On May 19, 2020, UCLA’s Latino Policy and Politics Initiative, the UCLA Center for Neighborhood Knowledge, and Ong and Associates (an economic and policy analysis consulting firm) issued the brief, “Struggling to Stay Home: How COVID-19 Shelter in Place Policies Affect Los Angeles County’s Black and Latino Neighborhoods.” It aims to support policies and programs that address inequities facing those in neighborhoods where compliance with shelter-in-place is difficult and to provide guidance for public officials as California rebuilds from the COVID-19 pandemic. The study finds that more than 2 in 5 Blacks and Latinos in Los Angeles County face high burdens from the county’s shelter-in-place rules. These communities are seen to be densely populated with restricted access to open spaces and limited access to food.
The research brief provides five core recommendations for Los Angeles city officials and other jurisdictions with burdened populations:
- Expand COVID-19 testing with a focus on neighborhoods who face the highest risk sheltering in place.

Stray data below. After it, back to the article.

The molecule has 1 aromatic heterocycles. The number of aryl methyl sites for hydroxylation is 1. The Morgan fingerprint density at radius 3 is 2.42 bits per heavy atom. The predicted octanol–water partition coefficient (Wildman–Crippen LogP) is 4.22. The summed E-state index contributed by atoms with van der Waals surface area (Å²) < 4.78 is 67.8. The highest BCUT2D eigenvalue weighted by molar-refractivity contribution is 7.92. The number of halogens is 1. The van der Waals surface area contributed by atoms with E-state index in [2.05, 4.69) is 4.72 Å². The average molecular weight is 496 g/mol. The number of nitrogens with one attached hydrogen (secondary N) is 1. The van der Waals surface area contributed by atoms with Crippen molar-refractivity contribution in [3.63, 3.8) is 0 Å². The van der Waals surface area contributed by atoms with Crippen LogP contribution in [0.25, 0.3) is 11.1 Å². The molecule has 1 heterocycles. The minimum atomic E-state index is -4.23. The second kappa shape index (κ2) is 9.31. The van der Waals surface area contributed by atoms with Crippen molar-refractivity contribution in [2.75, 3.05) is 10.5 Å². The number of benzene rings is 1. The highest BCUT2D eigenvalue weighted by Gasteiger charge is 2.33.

- Provide transportation assistance and add personal care resources like hand sanitizer at bus stops.
- Expand paid leave options for low-wage workers or employees in the service sector to discourage people from going to work when they feel sick.
- Increase food assistance.
- Expand high-speed internet access and social safety net to include more relief, including Medi-Cal, childcare and early childhood education programs, by expanding eligibility and elongating the benefit period.
This brief is the third in a series of research papers examining the economic impact of the COVID-19 pandemic on neighborhoods in L.A. County. Previous research papers found that Asian-American and Latino neighborhoods in Los Angeles County were most vulnerable due to the pandemic’s impact on the retail and service sectors, and Latino neighborhoods were less likely to receive the individual rebate under the CARES Act.
Download the full report HERE.
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